There is no clear criteria for the selection of high ranking officials in the intelligence services (and in the police, military and KNG in general). Article 60 of Law. 23 of 1967 (1) for police affairs says the criteria for appointments is to be issued by the Minister, and the law generally does not require him to make it public.

Officials and activists say that intelligence posts are often given as gifts to allies of the Emir because they come with generous benefits and prestige, but there are instances when the posts are given to officers with sufficient experience (1, 2, 3, 4, 5 and 6).

The current Interior Minister, who oversees the intelligence service, Khaled al-Jarah al-Sabah, is from the royal family, according to KUNA (7). His post has never been filled by someone outside the family, even though many of the Ministry’s experienced leaders are from outside the family (and the Defence Ministry’s hiring policy is similar), a Kuwaiti royal said (8). This shows that the royal family continues to keep the top seats in the Ministry to its members.

The candidates’ profiles are examined by the General Committee for Police Affairs, which is formed by the Minister, to evaluate, promote, demote and fire officers, according to article 8 of Law. 23 of 1967 for police affairs (1). It is, however unclear if this committee has the right to summon experts and demand information because the law does not explain its powers.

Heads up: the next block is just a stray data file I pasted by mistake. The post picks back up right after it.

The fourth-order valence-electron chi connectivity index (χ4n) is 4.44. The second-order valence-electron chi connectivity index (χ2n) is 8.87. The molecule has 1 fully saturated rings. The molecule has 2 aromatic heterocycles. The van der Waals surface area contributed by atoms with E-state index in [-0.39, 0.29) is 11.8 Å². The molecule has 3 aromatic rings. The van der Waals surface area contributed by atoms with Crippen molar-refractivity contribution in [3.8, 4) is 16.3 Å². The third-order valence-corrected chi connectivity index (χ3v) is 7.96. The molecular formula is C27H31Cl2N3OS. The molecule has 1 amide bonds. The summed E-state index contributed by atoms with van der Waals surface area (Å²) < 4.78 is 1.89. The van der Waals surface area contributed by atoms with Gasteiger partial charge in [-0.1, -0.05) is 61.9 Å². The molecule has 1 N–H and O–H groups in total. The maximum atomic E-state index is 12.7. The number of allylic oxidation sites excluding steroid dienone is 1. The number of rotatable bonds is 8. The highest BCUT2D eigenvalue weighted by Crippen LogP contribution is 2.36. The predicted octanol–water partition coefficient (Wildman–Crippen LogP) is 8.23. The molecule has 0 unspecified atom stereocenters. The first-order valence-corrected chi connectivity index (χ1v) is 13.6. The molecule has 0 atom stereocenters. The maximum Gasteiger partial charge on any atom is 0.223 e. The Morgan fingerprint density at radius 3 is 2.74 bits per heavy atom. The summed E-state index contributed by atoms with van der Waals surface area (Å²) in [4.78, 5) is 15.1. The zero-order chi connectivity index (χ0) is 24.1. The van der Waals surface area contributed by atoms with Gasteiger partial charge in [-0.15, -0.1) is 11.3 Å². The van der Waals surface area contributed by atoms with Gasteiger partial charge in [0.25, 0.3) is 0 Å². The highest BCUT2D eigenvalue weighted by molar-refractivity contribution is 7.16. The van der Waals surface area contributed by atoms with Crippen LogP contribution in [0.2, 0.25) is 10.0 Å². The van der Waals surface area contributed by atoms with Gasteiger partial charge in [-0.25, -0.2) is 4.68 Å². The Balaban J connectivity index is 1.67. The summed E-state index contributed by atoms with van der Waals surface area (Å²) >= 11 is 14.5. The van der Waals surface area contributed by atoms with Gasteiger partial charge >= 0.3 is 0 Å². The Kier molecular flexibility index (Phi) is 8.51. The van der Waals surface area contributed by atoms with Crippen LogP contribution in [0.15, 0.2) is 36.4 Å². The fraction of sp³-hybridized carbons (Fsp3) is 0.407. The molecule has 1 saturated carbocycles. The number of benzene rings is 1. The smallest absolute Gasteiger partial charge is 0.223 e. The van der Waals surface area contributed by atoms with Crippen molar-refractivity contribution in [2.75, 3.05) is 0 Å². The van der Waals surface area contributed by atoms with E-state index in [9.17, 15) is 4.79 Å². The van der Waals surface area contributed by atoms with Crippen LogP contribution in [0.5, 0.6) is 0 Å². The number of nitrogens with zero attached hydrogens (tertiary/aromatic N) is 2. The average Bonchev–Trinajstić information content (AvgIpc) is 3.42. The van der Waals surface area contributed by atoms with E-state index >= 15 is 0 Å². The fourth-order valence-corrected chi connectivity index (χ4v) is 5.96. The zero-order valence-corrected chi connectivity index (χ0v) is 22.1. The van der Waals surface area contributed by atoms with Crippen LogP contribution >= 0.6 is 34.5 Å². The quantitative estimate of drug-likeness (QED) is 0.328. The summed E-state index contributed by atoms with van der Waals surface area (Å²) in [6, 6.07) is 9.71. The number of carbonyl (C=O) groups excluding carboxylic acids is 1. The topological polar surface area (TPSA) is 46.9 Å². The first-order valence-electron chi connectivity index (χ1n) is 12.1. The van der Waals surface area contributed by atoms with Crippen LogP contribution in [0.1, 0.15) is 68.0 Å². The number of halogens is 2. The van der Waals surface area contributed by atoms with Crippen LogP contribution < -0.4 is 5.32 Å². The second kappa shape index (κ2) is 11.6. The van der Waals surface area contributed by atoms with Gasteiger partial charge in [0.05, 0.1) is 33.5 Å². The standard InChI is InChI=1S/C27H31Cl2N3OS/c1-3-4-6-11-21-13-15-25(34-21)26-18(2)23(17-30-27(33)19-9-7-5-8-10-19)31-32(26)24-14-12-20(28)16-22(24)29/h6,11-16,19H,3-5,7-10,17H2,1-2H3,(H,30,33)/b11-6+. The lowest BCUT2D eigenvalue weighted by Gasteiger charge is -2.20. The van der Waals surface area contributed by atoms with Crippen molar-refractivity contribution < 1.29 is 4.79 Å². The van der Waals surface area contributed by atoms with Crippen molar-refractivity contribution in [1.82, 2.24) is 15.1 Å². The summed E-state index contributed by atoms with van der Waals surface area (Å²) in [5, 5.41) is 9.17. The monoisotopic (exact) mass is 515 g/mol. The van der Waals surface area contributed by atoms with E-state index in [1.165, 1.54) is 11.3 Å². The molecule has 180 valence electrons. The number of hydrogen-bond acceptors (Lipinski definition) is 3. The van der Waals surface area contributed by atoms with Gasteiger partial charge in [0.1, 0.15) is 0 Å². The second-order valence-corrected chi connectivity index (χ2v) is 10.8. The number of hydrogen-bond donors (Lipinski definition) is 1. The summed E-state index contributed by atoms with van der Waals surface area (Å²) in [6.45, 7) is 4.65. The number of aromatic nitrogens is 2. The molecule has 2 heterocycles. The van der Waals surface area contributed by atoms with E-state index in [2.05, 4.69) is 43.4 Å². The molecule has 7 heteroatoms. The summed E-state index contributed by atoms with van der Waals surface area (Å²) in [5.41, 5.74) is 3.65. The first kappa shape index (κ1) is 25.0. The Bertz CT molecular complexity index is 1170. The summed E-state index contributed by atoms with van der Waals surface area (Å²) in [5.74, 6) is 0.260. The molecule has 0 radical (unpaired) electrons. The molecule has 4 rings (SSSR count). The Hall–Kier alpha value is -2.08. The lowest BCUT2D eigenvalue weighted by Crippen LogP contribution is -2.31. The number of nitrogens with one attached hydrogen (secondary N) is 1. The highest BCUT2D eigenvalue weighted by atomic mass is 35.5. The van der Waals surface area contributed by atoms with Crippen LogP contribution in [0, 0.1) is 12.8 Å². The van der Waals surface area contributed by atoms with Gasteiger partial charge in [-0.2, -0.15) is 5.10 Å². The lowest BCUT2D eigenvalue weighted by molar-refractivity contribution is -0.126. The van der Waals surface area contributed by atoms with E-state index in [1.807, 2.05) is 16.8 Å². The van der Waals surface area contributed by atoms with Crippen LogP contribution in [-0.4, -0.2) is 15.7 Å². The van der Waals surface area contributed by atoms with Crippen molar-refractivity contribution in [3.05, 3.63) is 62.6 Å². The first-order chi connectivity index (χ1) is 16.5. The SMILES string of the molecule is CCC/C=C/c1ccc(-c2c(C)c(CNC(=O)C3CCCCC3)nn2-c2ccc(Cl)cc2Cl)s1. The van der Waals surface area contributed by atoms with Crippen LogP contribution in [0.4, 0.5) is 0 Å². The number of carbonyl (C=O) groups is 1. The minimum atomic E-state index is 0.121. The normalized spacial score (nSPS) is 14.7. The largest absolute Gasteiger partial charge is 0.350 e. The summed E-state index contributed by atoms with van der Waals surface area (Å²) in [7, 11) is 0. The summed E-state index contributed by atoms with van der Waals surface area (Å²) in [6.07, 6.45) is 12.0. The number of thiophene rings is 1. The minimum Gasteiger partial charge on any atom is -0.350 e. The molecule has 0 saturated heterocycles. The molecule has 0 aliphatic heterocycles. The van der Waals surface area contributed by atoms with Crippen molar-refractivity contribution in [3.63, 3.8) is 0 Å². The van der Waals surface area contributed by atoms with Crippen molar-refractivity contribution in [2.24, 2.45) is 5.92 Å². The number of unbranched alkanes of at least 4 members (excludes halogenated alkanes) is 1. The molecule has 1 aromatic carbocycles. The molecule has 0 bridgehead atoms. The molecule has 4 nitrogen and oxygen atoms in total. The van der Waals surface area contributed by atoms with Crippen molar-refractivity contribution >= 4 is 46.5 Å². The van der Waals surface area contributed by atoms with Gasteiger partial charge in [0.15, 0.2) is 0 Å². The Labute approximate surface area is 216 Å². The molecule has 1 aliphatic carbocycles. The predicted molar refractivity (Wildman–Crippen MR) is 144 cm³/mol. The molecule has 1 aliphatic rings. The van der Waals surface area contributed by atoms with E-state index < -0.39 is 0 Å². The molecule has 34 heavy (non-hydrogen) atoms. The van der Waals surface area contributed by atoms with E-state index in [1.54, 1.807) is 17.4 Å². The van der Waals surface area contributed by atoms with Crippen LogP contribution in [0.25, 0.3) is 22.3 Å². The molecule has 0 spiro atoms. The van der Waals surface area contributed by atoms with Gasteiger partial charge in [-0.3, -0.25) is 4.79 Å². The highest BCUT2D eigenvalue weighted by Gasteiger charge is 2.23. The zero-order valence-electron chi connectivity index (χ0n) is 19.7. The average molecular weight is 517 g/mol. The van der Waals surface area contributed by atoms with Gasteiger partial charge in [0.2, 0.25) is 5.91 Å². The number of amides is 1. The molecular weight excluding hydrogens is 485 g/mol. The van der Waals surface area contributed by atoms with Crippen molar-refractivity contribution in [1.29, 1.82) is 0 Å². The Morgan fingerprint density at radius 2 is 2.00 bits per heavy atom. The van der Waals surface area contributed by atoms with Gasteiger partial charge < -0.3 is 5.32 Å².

Only civilian appointments are later reviewed by the CSC but their auditors do not take advantage of their powers to question witnesses and demand information generally, a senior official from the agency said (2). When they do request information, the Ministry usually ignores them and they end up including this dismissal in their annual report, which they hand to the Parliament, where lawmakers also ignore it.

Therefore, even though the Minister’s pick goes through a process for approval, it is a weak one.